Claire Eastham (@ClaireyLove) writes the award winning blog http://weallmadhere.com/ and shares her personal experiences while at university.
- Claire Eastham
I have Social Anxiety Disorder and for me University was one of the biggest culture shocks I’ve ever experienced. I went from being overly controlled and regimented at school to suddenly being handed the reins of power. Living away from home, expected to organise my own time table and no formal introductions to classmates was hard. I went from all rules to no rules, talk about whiplash! I had to start from scratch.
Naively, I thought it would be like one of those teen movies where everyone is nice and hangs out in coffee shops. My teachers told me it would be “the time of my life”, so naturally my expectations were high. Unfortunately they failed to tell me the following:
1. Student halls looked like a prison- what’s with the long grey corridors and brown carpets?
2. I’d be poor and living off pasta
3. I’d be so homesick that I’d cry constantly for the first three days
Going from the comfort and security of home to THAT was a shock. I felt like something had been stolen from my life and I didn’t know how to get it back. I was miserable and thought there was something wrong with me. Everyone else seemed to be having a great time! I’m naturally quite introverted, so I found it hard to make friends. Huge packs of people went out together; how could I possibly break into that?
University life triggered my anxiety on a mass scale. I hated walking past people in corridors, and lectures were strange too, with 100 people in a theatre! I was used to having some kind of a relationship with my teachers, but now they barely knew I existed.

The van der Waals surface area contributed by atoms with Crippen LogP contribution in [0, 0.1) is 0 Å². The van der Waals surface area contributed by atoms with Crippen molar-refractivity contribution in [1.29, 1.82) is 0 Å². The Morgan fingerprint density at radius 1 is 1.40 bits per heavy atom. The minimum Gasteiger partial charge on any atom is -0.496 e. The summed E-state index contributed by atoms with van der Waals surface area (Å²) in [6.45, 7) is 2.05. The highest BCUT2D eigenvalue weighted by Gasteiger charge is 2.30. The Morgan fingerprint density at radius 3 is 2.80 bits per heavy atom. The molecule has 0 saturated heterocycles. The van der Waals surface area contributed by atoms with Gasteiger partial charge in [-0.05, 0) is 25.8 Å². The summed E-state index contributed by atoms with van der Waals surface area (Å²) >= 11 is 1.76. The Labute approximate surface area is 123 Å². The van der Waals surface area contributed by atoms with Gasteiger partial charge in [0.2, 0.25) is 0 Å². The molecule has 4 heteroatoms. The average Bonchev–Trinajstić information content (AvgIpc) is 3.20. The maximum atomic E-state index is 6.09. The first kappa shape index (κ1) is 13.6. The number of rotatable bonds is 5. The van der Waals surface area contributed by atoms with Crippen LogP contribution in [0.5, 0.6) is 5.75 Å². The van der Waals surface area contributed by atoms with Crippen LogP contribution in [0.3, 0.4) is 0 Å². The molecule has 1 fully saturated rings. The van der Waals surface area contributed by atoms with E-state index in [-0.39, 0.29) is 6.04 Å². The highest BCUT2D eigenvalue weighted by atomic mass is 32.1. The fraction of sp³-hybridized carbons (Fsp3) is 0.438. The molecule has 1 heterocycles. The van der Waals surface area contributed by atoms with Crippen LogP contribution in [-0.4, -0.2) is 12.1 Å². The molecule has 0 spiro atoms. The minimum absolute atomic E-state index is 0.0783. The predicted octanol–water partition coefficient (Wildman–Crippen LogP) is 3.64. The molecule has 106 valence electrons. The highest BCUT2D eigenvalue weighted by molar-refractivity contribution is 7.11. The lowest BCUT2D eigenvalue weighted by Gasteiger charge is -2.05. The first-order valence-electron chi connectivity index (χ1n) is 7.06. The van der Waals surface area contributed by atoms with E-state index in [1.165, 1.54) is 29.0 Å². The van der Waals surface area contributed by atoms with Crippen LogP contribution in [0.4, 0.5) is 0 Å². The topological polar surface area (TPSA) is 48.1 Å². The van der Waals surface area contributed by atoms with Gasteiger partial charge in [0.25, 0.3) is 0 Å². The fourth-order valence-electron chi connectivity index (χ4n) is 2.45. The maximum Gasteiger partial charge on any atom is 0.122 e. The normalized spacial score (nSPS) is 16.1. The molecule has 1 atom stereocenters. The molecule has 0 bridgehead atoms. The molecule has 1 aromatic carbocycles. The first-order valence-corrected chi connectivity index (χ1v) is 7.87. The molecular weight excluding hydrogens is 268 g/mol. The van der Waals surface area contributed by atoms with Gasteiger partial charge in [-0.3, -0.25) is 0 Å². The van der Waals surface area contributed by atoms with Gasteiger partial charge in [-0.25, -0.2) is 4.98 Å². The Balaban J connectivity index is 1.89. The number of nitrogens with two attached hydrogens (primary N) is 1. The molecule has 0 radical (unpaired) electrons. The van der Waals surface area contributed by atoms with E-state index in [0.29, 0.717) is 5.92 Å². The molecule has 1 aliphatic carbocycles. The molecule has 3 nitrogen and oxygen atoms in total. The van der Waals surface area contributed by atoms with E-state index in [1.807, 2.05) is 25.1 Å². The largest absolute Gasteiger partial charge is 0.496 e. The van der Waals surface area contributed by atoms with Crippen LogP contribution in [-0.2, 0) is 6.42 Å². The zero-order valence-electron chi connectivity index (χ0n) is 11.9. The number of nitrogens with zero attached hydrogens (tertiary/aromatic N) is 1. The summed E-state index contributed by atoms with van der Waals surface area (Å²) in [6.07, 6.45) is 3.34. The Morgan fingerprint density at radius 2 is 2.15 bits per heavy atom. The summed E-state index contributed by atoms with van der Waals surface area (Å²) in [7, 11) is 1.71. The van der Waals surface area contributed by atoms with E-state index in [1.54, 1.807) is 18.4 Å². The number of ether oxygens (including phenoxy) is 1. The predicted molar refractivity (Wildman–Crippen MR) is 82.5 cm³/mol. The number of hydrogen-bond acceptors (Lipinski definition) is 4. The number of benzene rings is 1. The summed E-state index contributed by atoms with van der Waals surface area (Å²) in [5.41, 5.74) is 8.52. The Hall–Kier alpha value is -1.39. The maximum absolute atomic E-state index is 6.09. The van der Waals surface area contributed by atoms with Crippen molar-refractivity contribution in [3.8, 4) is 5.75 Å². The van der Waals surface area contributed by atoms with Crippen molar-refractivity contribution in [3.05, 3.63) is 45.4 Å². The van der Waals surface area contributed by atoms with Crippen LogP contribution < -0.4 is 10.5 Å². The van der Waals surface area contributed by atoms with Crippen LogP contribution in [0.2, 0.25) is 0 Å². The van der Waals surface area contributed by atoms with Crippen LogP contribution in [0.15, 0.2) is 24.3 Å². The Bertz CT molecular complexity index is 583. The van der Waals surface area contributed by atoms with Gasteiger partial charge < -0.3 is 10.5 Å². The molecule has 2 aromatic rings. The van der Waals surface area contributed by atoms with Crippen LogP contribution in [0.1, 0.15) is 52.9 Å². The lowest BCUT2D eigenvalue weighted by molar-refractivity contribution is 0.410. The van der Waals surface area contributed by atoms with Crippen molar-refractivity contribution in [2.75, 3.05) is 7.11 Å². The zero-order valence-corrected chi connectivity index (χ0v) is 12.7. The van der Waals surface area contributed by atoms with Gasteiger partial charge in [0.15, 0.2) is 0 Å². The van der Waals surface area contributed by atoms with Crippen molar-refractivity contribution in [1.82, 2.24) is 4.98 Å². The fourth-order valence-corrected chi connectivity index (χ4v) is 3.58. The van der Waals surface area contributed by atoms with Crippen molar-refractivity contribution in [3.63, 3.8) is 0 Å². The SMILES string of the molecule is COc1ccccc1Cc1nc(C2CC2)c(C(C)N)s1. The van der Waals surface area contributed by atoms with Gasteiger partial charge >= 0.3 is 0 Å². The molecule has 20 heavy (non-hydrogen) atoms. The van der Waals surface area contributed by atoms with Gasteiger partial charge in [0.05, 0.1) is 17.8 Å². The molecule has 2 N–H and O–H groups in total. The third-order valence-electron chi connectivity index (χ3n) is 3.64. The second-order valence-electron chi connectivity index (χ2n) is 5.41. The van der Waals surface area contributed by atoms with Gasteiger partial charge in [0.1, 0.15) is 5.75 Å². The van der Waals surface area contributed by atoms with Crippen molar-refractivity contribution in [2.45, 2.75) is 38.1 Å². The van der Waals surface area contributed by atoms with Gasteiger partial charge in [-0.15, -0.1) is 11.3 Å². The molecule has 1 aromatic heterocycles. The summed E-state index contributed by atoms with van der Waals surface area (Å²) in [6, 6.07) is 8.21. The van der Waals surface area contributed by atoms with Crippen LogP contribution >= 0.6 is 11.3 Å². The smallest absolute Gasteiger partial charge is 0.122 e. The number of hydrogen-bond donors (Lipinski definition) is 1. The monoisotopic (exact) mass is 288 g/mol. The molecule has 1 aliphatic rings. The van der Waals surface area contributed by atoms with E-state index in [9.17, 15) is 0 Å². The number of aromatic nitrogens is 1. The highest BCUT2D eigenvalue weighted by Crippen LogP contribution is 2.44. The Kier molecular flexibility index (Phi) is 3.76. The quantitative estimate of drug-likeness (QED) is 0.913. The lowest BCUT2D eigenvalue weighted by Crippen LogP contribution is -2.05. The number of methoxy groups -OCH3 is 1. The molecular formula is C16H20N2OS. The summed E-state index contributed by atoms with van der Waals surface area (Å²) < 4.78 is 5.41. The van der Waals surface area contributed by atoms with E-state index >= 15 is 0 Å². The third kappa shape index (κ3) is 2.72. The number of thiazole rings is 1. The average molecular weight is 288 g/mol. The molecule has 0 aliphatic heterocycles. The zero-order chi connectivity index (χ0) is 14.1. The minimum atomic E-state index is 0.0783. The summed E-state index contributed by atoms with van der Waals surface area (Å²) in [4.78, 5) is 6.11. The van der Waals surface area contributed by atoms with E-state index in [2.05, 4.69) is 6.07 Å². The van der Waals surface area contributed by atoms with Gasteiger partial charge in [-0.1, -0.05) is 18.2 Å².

By the end of the second month I was at a breaking point. I couldn’t go home (because that would be failure in my eyes,) but I was so lonely and unhappy. One night I plucked up the courage to sit in the ‘common room’ and watch a film with the others in my hall. I also discovered how alcohol is a major part of university life. Although everything seemed great at the time, I noticed that after a big night out my mood would plummet and I’d be on edge for days. Alcohol and its after-effects made my anxiety A LOT worse.
Eventually I knew that I needed to make a change and I told my best friend how I was feeling. To my astonishment, she cried and told me she felt exactly the same! After our heart to heart we started to speak every day, encouraging each other to be more true to ourselves rather than caving in to peer pressure. I was also honest with my parents and went home when I needed. The relief that came with telling the truth was enormous. In time, I made friends in different classes and even started writing for the campus newspaper. It became more of an organic experience and felt more comfortable. Don’t get me wrong, I still enjoy cocktails! But now, I don’t rely on them to have fun.
It’s important to remember that so many students pretend to be OK because they can’t bear the idea of being left out. University is a huge change and it’s OK to not be OK during those first months. You’ll get through it. Remember these feelings won’t last forever. In the meantime, be kind to yourself.